This is like a serious milestone. It’s not a grade milestone, or an age milestone. It’s me realising that I either train this kendo lark properly or I pack up now and not bother.
Is it just like reading the paper or am I serious about the lifelong commitment to it?
Am I happy to just cruise along? Do I really think I trained enough to pass? Well if I’m going to be brutally honest with myself, what I did was perform the best kendo I could perform for my grading. My not passing shows that I have not trained my kendo to be good enough to earn that grade. It’s an important distinction for me as it peans I pushed myself to the absolute limit that I could go to with the training I have done. As such, I do not feel disappointed.

I originally told myself I would not try and grade again until I felt ready but I now think that is a stupid thing to do. Why not grade again as soon as possible. I think I learn just as much from grading and from the feedback as from a whole week in the dojo. This time I’m not approaching it thinking that I want to pass, I want the panel to tell me what I need to improve.

And just to finish off, I want to thank all the Sensei who ran and took part in the Watchet Seminar this year. It was a superb weekend that I gained a lot of extra insight and titbits to take back to my dojo with me. I also made a few new friends in the kendo community. I look forward to training with them again another time.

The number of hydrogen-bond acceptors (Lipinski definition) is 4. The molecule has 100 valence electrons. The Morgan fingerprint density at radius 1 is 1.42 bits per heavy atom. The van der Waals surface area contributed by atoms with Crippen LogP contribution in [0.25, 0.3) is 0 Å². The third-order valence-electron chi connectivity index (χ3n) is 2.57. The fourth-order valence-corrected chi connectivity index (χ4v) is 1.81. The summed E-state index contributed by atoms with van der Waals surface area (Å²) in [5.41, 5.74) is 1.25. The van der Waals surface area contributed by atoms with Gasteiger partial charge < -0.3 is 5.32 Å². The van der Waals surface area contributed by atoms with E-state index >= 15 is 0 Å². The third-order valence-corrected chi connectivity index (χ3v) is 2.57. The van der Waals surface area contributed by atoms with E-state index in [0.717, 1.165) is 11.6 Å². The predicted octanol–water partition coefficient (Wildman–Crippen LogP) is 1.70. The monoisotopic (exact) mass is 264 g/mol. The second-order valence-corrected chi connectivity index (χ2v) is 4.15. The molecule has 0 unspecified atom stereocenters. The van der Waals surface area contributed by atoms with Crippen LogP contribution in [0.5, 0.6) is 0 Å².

Yuko Datotsu and the incorrect information on the Internet.

20130805-120419.jpgA few months ago when I did my Ikkyu grading, we were all told off quite distinctly by Holt Sensei for getting the written part of our exam wrong. Out of the 25 of us grading that day, he said only 5 of us got it right. We were scolded for just copying what we had found on the internet. I was a little disappointed by this seeing as I had researched on the internet, but had written it in my own words.

The articles I had found matched an article one of my fellow kendoka had passed around at training. When our Shihan, Boffa Sensei visited last time, I asked him about the article in question and he told us it was wrong and how. This is the article in question and I have found more than one occurrence of this description available on the internet, including direct copies of this on many websites. This article, although good in certain ways is not the elements of Yuko Datotsu. If you are going for your first grading and have found this article, IT IS NOT CORRECT! This article describes the preparation to the cut as well as the cut itself. This article would say the 5 points are:

  1. Posture
  2. Seme
  3. Opportunity
  4. Datotsu. Correct strike.
  5. Zanshin

Now after discussions with our shihan, I realised that really, only 4 really encompasses most of it. In fact, the part at the end that describes other aspects and terms is closer to the correct 5 elements.

  1. Datotsu-bu. Hitting with the monuchi of the shinai.
  2. Datotsu-bui. Hitting the correct part of the armour. Men, Kote, Dou or tsuki.
  3. Hasuji. The angle of your shinai must be correct.
  4. Ki. Having full spirit and posture. (What had ki got to do with posture?)
  5. Ki-ken-tai-no-ichi. (Does this not cancel out 4)

So I’m not satisfied with this description. The first 3 seem right to me. After this I have looked further. kenshi247.net describes it as follows: Making a valid strike. A valid strike which is considered ippon. According to the rules, a waza is complete when the following conditions are met: showing a fullness of spirit and appropriate posture, striking a datotsu-bui (striking zone) of the opponent with the striking region of one’s own shinai while using correct ha-suji, and expressing zan-shin.

  1. Ki
  2. Posture